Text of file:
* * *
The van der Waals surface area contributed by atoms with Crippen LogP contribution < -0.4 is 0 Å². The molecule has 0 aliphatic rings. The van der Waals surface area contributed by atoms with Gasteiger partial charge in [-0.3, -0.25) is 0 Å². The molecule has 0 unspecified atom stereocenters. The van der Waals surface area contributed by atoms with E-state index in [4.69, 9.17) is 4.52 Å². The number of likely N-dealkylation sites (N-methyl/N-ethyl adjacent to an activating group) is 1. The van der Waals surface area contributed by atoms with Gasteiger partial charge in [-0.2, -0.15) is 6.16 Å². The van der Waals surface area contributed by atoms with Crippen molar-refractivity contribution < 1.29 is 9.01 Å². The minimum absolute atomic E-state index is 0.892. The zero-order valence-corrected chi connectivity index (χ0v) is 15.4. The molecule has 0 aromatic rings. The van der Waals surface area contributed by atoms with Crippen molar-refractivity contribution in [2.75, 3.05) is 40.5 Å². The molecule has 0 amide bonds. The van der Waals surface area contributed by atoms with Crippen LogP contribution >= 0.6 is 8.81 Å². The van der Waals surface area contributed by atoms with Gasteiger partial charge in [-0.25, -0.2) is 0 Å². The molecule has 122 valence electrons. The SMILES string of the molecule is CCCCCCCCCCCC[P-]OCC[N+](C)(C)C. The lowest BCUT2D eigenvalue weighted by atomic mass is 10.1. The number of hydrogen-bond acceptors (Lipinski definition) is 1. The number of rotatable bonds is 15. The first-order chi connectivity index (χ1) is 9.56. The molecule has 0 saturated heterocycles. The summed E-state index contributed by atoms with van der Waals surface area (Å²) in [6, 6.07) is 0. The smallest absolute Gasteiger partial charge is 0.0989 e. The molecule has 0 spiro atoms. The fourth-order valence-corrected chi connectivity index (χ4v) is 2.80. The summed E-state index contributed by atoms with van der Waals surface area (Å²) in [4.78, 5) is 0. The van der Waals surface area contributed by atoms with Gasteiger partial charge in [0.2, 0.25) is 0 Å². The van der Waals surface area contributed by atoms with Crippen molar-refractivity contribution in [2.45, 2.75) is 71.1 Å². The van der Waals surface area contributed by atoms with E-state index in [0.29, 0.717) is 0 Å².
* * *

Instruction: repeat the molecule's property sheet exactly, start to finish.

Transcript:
The van der Waals surface area contributed by atoms with Crippen LogP contribution < -0.4 is 0 Å². The molecule has 0 aliphatic rings. The van der Waals surface area contributed by atoms with Gasteiger partial charge in [-0.3, -0.25) is 0 Å². The molecule has 0 unspecified atom stereocenters. The van der Waals surface area contributed by atoms with E-state index in [4.69, 9.17) is 4.52 Å². The number of likely N-dealkylation sites (N-methyl/N-ethyl adjacent to an activating group) is 1. The van der Waals surface area contributed by atoms with Gasteiger partial charge in [-0.2, -0.15) is 6.16 Å². The van der Waals surface area contributed by atoms with Crippen molar-refractivity contribution < 1.29 is 9.01 Å². The minimum absolute atomic E-state index is 0.892. The zero-order valence-corrected chi connectivity index (χ0v) is 15.4. The molecule has 0 aromatic rings. The van der Waals surface area contributed by atoms with Crippen molar-refractivity contribution in [2.75, 3.05) is 40.5 Å². The molecule has 0 amide bonds. The van der Waals surface area contributed by atoms with Crippen LogP contribution >= 0.6 is 8.81 Å². The van der Waals surface area contributed by atoms with Gasteiger partial charge in [-0.25, -0.2) is 0 Å². The molecule has 122 valence electrons. The SMILES string of the molecule is CCCCCCCCCCCC[P-]OCC[N+](C)(C)C. The lowest BCUT2D eigenvalue weighted by atomic mass is 10.1. The number of hydrogen-bond acceptors (Lipinski definition) is 1. The number of rotatable bonds is 15. The first-order chi connectivity index (χ1) is 9.56. The molecule has 0 saturated heterocycles. The summed E-state index contributed by atoms with van der Waals surface area (Å²) in [6, 6.07) is 0. The smallest absolute Gasteiger partial charge is 0.0989 e. The molecule has 0 spiro atoms. The fourth-order valence-corrected chi connectivity index (χ4v) is 2.80. The summed E-state index contributed by atoms with van der Waals surface area (Å²) in [4.78, 5) is 0. The van der Waals surface area contributed by atoms with Gasteiger partial charge in [0.2, 0.25) is 0 Å². The van der Waals surface area contributed by atoms with Crippen molar-refractivity contribution in [2.45, 2.75) is 71.1 Å². The van der Waals surface area contributed by atoms with E-state index in [0.29, 0.717) is 0 Å².